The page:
There is that paradox again--that grotesque contrast between the vaunted High Idealism of the Roosevelt Administration and the coarseness of its politics. The President has just come out with unequivocal endorsements of Earle in Pennsylvania and Downey in California, both candidates for the Senate. And Earle is under investigation by a grand jury, while Downey is the fellow who got the Democratic nomination by false pretenses: i.e., by championing $30 Every Thursday and then quietly ditching it.
There have been too many instances of this kind to leave any doubt of the President's political code. He'd prefer his minions to be both subservient and upright, but faced with a choice between the two, he'd take subserviency and let uprightness go. There isn't any doubt of that. Anybody who swallows Guffey of Pennsylvania, Huey Long's successors in Louisiana, Hague of New Jersey, Pendergast of Kansas City, sets a cheap price on integrity. The President is determined to perform his operation on the body politic even if he has to use unsterile instruments.
Rubbing It In
The dose of contempt and arrogance dealt out to England and France by Hitler & Co. continues to grow larger with the passing days. For instance, that speech delivered at Essen Sunday by the Governor of the Rhineland, Joseph Terboven, in which he boastfully proclaimed that Germany does not believe that it was love of peace which actuated Mr. Chamberlain at Munich but simply craven fear of what German airplanes were going to do to English cities in case of war. Such a speech by a high government official is without precedent in the history of the relationships of modern nations. And there is little doubt that it was made with the full consent of Hitler himself. No government official in Germany who had not altogether lost his senses whatever make such a speech without first obtaining Hitler's are Goebbels expressed approval.
The same sort of thing shows up, not only in the staggering demand that everyone of the old German colonies be returned out of hand, but also in the fact that England and France have been elbowed completely out of the settlements of Central Europe. The commission set up to oversee plebiscites has been ignored, and the German Foreign Office has disposed of the question simply by announcing that there will be no plebiscites. Similarly with the Czech-Hungarian dispute. In the settlement of that dispute England and France certainly have an interest, since they were the nations which made the treaties out of which the dispute has arisen. But the dispatches yesterday reported that Hitler made it perfectly plain that he intended to settle the thing with no other aid than that of his echo, Italy, and that he wanted it very clearly understood that England and France must stay out.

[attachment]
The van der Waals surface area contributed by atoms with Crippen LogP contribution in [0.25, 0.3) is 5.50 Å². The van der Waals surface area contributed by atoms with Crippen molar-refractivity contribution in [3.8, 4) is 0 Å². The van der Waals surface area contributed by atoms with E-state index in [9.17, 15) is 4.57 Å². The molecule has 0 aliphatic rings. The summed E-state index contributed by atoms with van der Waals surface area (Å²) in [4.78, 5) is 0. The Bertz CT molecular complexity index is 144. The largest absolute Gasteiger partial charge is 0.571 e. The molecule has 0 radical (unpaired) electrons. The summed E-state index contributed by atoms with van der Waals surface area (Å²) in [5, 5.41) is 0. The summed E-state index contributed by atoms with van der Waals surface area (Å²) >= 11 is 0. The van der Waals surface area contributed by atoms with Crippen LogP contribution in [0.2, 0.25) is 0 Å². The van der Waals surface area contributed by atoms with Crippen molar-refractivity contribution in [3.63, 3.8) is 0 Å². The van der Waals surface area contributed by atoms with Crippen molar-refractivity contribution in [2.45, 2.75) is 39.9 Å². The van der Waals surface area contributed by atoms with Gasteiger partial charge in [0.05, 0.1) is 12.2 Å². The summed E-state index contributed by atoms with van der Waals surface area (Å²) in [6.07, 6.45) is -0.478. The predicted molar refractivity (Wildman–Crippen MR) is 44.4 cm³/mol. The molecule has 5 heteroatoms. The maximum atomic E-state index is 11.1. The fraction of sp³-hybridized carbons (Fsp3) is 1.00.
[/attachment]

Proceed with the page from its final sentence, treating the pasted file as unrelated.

The Hudson County, (N. J.) Veterans' Law and Order Committee, we observe by the papers, has again gone on record as being a determined to labor for the destruction of Americanism and the establishment of Communism, or perhaps Fascism, in the United States.
For it voted to continue to lend its active support to Boss Hague in organizing gangs to put down the rights of free speech and free assembly in Jersey City. And the rights of free speech and free assembly, of course, are the very bedrock of Americanism. When we have destroyed them, the American system will be gone, and we will have moved a very long way toward the Communist and Fascist systems. The destruction of free speech and free assembly was the herald of the rise of both systems.
And as for Boss Hague, he is undoubtedly the most effective agent the Reds have in the United States at present. Every time he puts down the freedom of speech and assembly in Jersey City, he furnishes the Bolos with quite concrete proof of their favorite contention--that freedom in the United States is a lie and a sham, behind which a brutal tyranny masquerades and works its will. And that is a far more decisive weapon for breeding new Red sympathizers than whole legions of soapbox spielers could ever be.
The Hudson County Veterans' Law and Order Committee might as well go whole hog, though, and formally join the Red Front. After all, there's no sense in their laboring so hard for the cause for nothing, when they could cut in on that Moscow gold.
Site Ed. Note: Alright, me boys, we be a lil behine deadline t'day. The men in the Tower were having a confab all day, as to what to say about the day's news. Git those papers out there a movin', now. All in yer bags, rubber band 'em, satchell 'em good. That's it. Now, hit yer routes, toos 'em, hit their doors. Hit 'em good, so they'll know the papers are not a day late, but merely by a few minutes. What the difference? It's only Teem.